The UNFCCC, which entered into force in 1994, provides an overall framework for intergovernmental efforts to tackle the challenge posed by climate change. Since 1994, at each session of the Conference of the Parties, Parties have taken decisions on the development and transfer of environmentally sound technologies (ESTs). These decisions have laid down specific actions to be undertaken by Parties, the subsidiary bodies, the Expert Group on Technology Transfer, the Technology Executive Committee, the Climate Technology Centre and Network and the secretariat to promote the development and transfer of ESTs. Some milestones can be identified in the evolution of the issue of the development and transfer of ESTs over time.
|1992 Agenda 21||1994 UNFCCC||2001 Marrakesh Accords|
|The UN Conference on Environment and Development held in 1992 in Rio de Janeiro, Brazil, established Agenda 21 and the three Rio Conventions, including the UNFCCC. Chapter 34 of Agenda 21 focuses on the transfer of environmentally sound technologies (ESTs), technology cooperation and capacity-building, which provided a basis for most of the early decisions on the development and transfer of technologies under the Convention.||The UNFCCC, which entered into force in 1994, provides an overall framework for intergovernmental efforts to tackle the challenge posed by climate change. The provisions of the Convention relevant to the development and transfer of technologies are contained in Article 4, paragraphs 1(c), 3, 5 and 7.||The framework for meaningful and effective actions to enhance the implementation of Article 4, paragraph 5, of the Convention, also referred to as the technology transfer framework, was adopted as part of the Marrakesh Accords ().|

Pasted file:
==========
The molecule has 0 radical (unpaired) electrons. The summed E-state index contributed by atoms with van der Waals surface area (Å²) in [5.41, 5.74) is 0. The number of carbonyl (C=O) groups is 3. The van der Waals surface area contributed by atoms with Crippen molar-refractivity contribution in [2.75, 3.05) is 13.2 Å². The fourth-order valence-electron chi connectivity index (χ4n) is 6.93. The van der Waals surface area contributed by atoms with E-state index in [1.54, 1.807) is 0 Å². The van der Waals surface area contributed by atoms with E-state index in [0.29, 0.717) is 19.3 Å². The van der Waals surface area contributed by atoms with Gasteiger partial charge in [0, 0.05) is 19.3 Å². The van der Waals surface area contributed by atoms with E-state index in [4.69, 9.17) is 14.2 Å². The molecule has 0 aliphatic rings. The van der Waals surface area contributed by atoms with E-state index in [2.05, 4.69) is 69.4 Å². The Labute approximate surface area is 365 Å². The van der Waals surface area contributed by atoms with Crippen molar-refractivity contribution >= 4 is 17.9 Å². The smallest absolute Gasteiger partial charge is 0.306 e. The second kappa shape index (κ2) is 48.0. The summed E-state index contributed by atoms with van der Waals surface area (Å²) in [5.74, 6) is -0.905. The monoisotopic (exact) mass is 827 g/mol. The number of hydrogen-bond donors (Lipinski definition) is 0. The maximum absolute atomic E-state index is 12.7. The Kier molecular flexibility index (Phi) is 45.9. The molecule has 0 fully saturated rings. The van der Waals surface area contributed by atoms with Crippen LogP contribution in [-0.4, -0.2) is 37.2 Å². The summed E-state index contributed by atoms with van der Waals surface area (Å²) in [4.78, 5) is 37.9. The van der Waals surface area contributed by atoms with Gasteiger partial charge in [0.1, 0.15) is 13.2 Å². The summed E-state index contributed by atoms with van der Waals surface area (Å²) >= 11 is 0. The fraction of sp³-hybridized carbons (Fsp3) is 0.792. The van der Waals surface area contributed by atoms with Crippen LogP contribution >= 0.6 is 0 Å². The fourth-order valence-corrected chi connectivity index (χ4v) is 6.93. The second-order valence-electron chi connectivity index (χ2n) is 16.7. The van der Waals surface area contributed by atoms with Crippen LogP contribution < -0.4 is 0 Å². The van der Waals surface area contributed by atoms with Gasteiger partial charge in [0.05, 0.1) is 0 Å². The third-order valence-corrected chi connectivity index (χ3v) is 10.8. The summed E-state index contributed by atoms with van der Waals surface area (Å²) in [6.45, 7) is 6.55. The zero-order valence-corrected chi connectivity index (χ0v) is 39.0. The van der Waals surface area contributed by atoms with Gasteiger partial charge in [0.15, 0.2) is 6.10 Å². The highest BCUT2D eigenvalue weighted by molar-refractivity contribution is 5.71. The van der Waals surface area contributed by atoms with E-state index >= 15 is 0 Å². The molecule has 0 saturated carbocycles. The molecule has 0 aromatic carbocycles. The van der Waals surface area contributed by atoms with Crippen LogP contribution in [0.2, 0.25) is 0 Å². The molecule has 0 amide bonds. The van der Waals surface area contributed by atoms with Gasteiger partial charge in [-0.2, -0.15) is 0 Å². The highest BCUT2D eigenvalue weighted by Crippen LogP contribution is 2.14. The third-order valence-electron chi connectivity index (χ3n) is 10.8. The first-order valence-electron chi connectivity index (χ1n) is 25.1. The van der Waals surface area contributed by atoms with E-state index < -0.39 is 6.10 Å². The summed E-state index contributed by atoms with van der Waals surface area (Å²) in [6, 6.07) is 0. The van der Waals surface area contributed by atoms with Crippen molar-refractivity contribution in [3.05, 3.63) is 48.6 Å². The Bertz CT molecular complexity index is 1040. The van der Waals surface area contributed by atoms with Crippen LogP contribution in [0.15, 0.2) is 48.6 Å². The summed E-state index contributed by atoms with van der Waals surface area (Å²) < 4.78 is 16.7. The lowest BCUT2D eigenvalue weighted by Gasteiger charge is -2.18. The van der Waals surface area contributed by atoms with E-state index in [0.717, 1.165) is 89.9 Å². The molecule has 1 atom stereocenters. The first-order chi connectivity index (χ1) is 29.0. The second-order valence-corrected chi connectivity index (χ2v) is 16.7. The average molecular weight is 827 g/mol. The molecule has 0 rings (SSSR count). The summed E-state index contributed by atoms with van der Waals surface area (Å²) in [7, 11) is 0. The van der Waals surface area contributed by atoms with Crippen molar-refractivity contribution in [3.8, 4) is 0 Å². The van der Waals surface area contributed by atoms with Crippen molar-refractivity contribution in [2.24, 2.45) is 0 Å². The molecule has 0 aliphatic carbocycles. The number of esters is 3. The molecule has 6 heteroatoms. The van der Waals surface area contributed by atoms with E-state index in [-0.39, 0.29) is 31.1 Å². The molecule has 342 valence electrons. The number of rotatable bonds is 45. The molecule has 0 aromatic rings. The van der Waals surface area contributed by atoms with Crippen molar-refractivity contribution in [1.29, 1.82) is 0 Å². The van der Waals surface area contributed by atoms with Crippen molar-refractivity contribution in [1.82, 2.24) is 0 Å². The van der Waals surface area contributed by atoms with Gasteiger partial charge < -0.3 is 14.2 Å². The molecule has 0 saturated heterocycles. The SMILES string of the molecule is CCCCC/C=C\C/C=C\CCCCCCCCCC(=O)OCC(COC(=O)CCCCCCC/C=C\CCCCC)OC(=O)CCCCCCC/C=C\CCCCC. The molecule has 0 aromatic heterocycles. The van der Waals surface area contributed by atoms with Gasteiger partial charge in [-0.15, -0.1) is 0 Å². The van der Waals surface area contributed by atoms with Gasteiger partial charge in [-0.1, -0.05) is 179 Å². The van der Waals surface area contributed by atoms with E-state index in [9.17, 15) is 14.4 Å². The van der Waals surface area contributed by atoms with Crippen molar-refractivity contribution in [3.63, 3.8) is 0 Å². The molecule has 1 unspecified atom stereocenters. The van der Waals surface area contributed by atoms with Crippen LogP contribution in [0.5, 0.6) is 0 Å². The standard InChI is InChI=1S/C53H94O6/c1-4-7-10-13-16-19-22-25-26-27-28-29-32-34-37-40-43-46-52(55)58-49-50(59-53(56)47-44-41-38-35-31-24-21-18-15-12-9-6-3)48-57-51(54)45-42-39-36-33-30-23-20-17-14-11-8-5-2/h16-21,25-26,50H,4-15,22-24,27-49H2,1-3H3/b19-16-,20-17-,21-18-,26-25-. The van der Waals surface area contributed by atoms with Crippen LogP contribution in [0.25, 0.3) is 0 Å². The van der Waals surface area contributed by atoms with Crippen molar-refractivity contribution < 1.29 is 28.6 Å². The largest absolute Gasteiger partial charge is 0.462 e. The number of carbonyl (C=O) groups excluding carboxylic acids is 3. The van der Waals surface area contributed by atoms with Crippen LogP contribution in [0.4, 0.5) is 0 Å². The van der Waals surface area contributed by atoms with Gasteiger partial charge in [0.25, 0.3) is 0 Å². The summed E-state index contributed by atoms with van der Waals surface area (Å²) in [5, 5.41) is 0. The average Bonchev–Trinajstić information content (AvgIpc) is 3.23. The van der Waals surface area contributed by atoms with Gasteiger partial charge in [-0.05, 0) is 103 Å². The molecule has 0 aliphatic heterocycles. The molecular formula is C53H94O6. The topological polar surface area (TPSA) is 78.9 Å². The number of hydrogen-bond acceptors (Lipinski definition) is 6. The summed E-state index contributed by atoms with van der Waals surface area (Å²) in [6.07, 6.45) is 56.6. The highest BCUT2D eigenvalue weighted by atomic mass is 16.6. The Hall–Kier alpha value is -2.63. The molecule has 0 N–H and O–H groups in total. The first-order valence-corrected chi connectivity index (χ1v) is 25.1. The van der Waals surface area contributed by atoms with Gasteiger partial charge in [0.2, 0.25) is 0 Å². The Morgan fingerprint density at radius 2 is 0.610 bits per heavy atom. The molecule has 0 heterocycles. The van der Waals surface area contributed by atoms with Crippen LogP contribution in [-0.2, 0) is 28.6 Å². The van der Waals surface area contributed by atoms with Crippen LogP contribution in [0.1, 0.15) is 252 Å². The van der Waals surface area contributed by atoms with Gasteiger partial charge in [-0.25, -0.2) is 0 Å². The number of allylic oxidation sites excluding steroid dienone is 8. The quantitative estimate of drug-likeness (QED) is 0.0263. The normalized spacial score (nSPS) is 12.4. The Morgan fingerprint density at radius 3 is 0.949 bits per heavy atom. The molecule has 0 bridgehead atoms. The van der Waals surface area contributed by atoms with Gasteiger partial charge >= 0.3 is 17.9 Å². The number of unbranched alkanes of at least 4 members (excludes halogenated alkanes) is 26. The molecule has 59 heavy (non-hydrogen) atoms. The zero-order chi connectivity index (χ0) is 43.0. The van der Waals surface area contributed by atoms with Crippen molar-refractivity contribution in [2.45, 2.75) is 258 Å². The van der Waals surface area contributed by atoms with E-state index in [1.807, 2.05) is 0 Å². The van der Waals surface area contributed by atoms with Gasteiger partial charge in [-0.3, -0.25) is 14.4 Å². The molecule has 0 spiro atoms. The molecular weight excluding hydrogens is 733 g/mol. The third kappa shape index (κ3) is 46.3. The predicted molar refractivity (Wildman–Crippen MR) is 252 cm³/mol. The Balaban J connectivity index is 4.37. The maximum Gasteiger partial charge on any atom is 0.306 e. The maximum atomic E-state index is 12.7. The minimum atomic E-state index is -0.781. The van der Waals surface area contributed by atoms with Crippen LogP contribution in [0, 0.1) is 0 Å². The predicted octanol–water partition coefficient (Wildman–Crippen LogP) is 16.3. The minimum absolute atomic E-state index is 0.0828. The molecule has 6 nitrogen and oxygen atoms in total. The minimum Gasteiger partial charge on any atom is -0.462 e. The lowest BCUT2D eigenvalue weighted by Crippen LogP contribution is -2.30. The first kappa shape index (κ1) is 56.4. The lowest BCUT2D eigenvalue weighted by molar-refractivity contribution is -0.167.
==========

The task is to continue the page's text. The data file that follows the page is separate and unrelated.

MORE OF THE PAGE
|2007 Bali Roadmap||2010 Cancun Agreements||2012 Doha Gateway|
|Negotiations at COP 13 resulted in the adoption of the Bali Action Plan (), which established the AWG-LCA with a mandate to focus on key elements of long term cooperation, including technology transfer.||As part of the Cancun Agreements a Technology Mechanism was established at COP 16 (), comprising a Technology Executive Committee (TEC) and a Climate Technology Centre and Network (CTCN).||In Doha, UNEP, as the leader of the consortium of partner organizations, was elected as the host of the Climate Technology Centre. Parties also agreed on the constitution of the Advisory Board to the CTCN, thereby making the Technology Mechanism fully operational (Decision 14/CP.18).|
Click on the following image to see how technology cooperation for action on climate change has increased over the last 20 years: